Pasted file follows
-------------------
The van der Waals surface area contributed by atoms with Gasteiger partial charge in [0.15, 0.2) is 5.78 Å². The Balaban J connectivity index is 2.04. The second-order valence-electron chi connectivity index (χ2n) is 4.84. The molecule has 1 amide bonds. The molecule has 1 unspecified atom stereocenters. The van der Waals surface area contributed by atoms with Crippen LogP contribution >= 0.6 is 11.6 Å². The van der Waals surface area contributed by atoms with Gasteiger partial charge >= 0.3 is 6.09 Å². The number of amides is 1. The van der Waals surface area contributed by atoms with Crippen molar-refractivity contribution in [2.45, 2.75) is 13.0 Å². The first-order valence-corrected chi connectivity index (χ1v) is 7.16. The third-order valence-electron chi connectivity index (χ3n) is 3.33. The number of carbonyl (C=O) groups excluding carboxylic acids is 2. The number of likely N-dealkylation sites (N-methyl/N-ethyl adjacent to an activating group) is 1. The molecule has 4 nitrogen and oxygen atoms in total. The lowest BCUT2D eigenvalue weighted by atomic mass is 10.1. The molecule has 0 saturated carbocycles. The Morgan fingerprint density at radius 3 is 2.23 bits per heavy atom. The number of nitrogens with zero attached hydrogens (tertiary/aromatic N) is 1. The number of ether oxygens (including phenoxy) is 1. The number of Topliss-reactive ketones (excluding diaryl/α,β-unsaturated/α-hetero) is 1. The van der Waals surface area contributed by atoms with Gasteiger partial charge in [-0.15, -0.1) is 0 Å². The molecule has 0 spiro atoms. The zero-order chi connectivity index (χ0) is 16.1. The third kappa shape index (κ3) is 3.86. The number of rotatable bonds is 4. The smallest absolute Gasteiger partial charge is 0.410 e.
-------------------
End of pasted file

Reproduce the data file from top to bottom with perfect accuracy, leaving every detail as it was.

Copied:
The van der Waals surface area contributed by atoms with Gasteiger partial charge in [0.15, 0.2) is 5.78 Å². The Balaban J connectivity index is 2.04. The second-order valence-electron chi connectivity index (χ2n) is 4.84. The molecule has 1 amide bonds. The molecule has 1 unspecified atom stereocenters. The van der Waals surface area contributed by atoms with Crippen LogP contribution >= 0.6 is 11.6 Å². The van der Waals surface area contributed by atoms with Gasteiger partial charge >= 0.3 is 6.09 Å². The number of amides is 1. The van der Waals surface area contributed by atoms with Crippen molar-refractivity contribution in [2.45, 2.75) is 13.0 Å². The first-order valence-corrected chi connectivity index (χ1v) is 7.16. The third-order valence-electron chi connectivity index (χ3n) is 3.33. The number of carbonyl (C=O) groups excluding carboxylic acids is 2. The number of likely N-dealkylation sites (N-methyl/N-ethyl adjacent to an activating group) is 1. The molecule has 4 nitrogen and oxygen atoms in total. The lowest BCUT2D eigenvalue weighted by atomic mass is 10.1. The molecule has 0 saturated carbocycles. The Morgan fingerprint density at radius 3 is 2.23 bits per heavy atom. The number of nitrogens with zero attached hydrogens (tertiary/aromatic N) is 1. The number of ether oxygens (including phenoxy) is 1. The number of Topliss-reactive ketones (excluding diaryl/α,β-unsaturated/α-hetero) is 1. The van der Waals surface area contributed by atoms with Gasteiger partial charge in [-0.15, -0.1) is 0 Å². The molecule has 0 spiro atoms. The zero-order chi connectivity index (χ0) is 16.1. The third kappa shape index (κ3) is 3.86. The number of rotatable bonds is 4. The smallest absolute Gasteiger partial charge is 0.410 e.